Organ Trail: Director’s Cut (universal) by The Men Who Wear Many Hats began as a Kickstarter project, adapting the old Apple II classic The Oregon Trail for the modern age. Set in a post-zombie apocolyptic world, Organ Trail is unforgiving and depressing at every turn – and an absolute ball to play.
My journey started outside of Washington, D.C. I met a man named Clements, who was friendly enough to help me find my way to D.C., where I found the remnants of my family. We soon hit the road, and with a few taps, I could check the health of everyone, stop and repair my car, or scavenge food from the neighboring woods.
We had plenty of food, so I quickly repaired my car – using some of my valuable scraps to get a higher chance of success – and got back on the road. I made my way into Indianapolis with Wallace, Bodie and Avon in my wings – naming my character Stringer, like a fan fiction mash-up of The Wire and The Walking Dead.
Upon arrival, Stringer was given the option to buy/sell goods, choose between a number of job offers to gain extra materials, or simply leave town. But every one of the choices could prove to have dire decisions, as I quickly learned.
Instead, I decided to help clear some zombies from the woods. Stringer was thrown into one of the game’s shooting mini-games, where tapping on the screen moves a player, with a tap-and-pull to shoot enemies. It was easy enough until a random boss zombie bear came in, breaking Stringer’s arm and stealing some of our goods in the process.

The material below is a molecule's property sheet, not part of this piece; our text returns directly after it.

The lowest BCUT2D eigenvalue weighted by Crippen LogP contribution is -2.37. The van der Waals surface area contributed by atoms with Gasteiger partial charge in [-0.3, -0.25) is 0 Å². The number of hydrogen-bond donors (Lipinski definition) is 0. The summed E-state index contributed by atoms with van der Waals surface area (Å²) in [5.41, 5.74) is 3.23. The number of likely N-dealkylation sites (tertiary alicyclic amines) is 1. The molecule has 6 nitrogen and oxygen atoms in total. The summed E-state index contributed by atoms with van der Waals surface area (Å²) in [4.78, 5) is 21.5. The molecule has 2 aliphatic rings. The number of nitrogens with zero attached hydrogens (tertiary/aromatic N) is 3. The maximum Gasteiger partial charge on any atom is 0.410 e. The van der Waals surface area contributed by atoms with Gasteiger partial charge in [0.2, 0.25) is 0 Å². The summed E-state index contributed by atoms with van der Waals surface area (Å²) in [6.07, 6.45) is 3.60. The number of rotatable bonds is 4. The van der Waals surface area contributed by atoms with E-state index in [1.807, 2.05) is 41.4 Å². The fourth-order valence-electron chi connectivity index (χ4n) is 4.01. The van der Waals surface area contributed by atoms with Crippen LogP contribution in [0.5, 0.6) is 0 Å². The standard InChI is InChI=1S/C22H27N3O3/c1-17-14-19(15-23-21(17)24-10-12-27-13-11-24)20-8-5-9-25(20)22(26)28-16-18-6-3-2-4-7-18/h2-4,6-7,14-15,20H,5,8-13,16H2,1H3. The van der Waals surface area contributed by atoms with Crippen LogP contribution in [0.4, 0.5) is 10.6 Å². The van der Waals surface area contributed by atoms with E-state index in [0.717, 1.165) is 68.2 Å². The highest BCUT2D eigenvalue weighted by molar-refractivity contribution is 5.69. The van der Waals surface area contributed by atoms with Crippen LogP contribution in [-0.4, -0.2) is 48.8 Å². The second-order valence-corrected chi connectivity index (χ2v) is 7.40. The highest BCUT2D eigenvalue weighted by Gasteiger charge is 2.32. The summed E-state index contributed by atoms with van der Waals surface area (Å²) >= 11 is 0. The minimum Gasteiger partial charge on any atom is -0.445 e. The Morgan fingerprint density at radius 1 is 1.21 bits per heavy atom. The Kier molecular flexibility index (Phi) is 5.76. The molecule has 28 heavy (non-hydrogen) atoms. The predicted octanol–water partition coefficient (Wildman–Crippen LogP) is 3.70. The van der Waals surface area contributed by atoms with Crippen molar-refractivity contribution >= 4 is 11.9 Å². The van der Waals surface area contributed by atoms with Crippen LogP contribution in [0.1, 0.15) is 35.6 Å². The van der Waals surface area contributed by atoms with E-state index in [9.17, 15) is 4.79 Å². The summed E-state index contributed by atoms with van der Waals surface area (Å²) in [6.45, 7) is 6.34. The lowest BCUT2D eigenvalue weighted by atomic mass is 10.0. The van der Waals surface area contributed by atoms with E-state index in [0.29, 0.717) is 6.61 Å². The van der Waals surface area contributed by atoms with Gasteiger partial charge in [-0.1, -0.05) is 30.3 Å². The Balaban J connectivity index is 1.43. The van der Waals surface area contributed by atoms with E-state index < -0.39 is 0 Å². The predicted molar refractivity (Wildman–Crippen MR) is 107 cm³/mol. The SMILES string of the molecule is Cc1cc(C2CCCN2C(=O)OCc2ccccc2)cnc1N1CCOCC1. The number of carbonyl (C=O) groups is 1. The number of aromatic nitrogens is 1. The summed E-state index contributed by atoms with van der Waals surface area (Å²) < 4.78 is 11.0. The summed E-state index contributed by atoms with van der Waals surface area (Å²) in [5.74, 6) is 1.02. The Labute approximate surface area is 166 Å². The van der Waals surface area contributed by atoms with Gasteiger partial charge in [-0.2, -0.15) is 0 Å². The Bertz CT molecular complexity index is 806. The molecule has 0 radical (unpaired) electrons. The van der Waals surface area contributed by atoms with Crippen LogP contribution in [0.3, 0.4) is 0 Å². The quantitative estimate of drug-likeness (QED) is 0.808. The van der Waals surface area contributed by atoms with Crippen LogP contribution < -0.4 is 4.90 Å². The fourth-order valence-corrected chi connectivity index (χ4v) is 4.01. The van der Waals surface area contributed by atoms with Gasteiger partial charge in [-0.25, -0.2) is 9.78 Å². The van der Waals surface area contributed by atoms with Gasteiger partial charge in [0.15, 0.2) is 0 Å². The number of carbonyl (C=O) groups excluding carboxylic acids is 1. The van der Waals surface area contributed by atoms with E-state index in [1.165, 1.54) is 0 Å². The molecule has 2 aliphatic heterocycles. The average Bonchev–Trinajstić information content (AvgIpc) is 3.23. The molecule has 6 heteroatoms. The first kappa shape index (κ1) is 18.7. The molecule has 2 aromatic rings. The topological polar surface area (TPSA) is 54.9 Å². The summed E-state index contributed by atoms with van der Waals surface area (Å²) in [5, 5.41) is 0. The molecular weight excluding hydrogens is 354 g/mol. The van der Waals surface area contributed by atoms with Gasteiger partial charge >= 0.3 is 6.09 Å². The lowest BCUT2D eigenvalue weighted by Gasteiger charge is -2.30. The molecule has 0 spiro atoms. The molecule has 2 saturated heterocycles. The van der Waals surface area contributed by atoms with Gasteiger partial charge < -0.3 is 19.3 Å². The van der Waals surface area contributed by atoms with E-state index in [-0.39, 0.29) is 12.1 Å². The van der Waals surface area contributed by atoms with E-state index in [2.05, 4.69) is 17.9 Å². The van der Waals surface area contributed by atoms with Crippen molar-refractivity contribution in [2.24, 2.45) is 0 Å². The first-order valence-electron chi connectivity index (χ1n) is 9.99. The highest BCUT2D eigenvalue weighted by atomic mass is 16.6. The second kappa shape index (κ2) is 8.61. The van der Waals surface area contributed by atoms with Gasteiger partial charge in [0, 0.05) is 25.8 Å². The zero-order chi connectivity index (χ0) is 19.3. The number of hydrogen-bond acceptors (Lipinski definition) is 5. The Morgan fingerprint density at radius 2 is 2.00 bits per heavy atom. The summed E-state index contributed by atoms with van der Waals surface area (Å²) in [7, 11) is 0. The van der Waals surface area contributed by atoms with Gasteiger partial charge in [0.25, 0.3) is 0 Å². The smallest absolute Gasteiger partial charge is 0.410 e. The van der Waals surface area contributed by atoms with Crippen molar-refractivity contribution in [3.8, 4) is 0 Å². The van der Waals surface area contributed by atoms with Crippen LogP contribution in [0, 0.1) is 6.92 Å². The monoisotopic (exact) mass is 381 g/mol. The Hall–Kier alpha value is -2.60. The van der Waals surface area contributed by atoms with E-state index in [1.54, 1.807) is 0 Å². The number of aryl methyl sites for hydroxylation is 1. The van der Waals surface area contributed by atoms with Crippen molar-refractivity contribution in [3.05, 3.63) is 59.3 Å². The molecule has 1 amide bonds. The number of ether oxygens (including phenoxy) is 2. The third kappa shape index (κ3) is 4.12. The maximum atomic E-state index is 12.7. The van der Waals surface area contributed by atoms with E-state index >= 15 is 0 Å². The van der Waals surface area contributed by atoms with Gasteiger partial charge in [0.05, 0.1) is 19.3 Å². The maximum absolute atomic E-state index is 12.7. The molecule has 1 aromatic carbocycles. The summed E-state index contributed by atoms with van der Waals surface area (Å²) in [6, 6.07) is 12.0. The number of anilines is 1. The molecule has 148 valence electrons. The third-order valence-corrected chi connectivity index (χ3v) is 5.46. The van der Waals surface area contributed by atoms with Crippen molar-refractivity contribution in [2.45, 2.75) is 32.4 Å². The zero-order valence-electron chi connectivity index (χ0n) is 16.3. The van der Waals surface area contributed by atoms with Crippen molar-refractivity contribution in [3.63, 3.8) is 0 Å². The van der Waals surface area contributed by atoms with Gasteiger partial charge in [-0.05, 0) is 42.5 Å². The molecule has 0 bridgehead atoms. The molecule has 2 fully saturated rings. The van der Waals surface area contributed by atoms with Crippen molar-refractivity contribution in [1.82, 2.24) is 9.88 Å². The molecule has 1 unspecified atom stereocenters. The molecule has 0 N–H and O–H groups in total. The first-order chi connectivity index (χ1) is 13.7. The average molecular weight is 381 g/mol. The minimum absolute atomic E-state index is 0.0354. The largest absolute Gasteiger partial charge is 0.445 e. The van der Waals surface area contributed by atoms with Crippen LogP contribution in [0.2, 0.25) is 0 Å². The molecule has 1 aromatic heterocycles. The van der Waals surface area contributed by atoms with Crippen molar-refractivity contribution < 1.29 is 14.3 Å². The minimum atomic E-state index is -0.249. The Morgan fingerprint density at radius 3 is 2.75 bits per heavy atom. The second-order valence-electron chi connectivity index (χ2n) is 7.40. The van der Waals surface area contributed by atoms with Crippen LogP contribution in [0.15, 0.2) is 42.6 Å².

Without those goods, we hit the road depleted, and when Wallace got bit by a zombie, I had Stringer take him out back and shoot him – a creepily interactive activity in the game. Since we were out of food, I had Avon shot, too, so Bodie and I might have a better chance at survival. Too bad I missed Avon twice trying to shoot him, so we had no ammo when we ran into a horde of zombies two hours later, presenting me with a number of choose-your-own-adventure like choices.
I chose to drive through the horde at a high speed, which led to Bodie’s death, and Stringer’s own infection. In the end, neither cruelty nor caution could save him, and Stringer died before I could make my way out of a midwestern mall. I was given a meager score for the small amount of materials I had left, but I was allowed to write my own epitaph on my gravestone – probably the game’s kindest moment.
But the game’s combination of dated graphics, awesome soundtrack, and spot-on emulation of The Oregon Trail will keep me coming back for more horrible deaths and fateful decisions. Organ Trail is a must-buy for zombie and adventure fans alike, an atmospheric retro game where the only way to win is to survive.